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US: Texas gives direct wine bill green light

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The US Wine Institute has applauded the decision this week by the Texas Governor Rick Perry to sign a bill that will effectively open the state up for direct shipments of wine.

Texas lawmakers overwhelmingly approved the bill earlier this month that allows out-of-state wineries to ship wine directly to Texas consumers, including those who live in "dry" areas.

Now signed into law by the governor, winemakers in California and elsewhere will no longer be required to sell through Texas retailers.

Wineries that buy a US$75 annual permit will instead be able to ship up to 3 gallons of wine every 30 days to individual customers, and as much as 35,000 gallons of wine a year state-wide. They will also be required to pay the same state taxes as Texas wineries.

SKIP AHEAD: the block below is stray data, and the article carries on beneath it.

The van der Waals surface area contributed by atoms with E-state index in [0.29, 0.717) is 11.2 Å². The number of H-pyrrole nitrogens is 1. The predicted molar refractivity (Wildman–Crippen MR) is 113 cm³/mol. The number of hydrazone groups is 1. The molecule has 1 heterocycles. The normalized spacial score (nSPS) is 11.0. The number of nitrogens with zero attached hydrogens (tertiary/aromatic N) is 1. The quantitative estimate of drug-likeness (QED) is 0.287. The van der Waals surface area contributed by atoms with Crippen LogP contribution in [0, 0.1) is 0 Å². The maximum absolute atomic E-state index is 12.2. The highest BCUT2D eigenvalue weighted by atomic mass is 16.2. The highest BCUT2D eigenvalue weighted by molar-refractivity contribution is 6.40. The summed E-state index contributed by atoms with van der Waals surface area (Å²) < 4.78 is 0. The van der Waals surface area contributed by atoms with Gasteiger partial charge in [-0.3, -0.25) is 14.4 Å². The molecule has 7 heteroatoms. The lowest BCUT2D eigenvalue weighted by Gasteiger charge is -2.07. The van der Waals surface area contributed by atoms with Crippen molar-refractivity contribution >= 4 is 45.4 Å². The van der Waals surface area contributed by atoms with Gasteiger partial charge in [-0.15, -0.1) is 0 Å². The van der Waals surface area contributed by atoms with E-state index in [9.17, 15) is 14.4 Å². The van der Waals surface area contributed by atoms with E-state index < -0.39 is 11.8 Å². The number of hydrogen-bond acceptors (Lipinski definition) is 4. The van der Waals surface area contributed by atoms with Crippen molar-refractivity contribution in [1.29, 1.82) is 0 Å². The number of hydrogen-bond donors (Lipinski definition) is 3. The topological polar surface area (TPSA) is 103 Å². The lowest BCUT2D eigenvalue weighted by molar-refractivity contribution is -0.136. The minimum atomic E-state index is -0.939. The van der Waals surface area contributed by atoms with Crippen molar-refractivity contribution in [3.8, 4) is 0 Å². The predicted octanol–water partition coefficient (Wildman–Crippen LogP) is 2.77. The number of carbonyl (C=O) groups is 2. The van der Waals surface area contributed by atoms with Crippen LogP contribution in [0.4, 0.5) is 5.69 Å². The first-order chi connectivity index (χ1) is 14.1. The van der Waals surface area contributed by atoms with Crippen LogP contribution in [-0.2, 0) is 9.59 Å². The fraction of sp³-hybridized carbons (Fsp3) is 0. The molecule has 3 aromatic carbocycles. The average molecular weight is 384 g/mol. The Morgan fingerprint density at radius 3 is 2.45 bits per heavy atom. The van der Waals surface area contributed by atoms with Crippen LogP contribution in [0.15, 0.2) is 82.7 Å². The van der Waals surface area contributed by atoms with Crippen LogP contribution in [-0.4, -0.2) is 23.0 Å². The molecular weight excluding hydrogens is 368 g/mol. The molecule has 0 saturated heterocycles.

The legislature is also considering a bill that would allow out-of-state wineries to offer samples in supermarkets, something only Texas winemakers can now do.

In late 2003, the Texas ABC declared that the state was "open" for direct shipments but ruled that all wineries must comply with existing wet/dry rules.

This compliance requirement, since it could not be delineated based on zip codes or other standard geographic boundaries, had stymied the efforts of wineries to ship to Texas consumers. SB 877 solves this problem by declaring the entire state "wet" for wine shipments.

"We applaud Governor Perry, Senator Madla and the entire Texas legislature for addressing this problem and opening up the great state of Texas to the legal, regulated direct shipping of wine to consumers," said Robert P. Koch, president and CEO of the Wine Institute.

"Declaring the entire state of Texas 'wet' for wine shipments is a strong signal of support for the local Texas wine industry and for consumer choice."


Sectors: Wine

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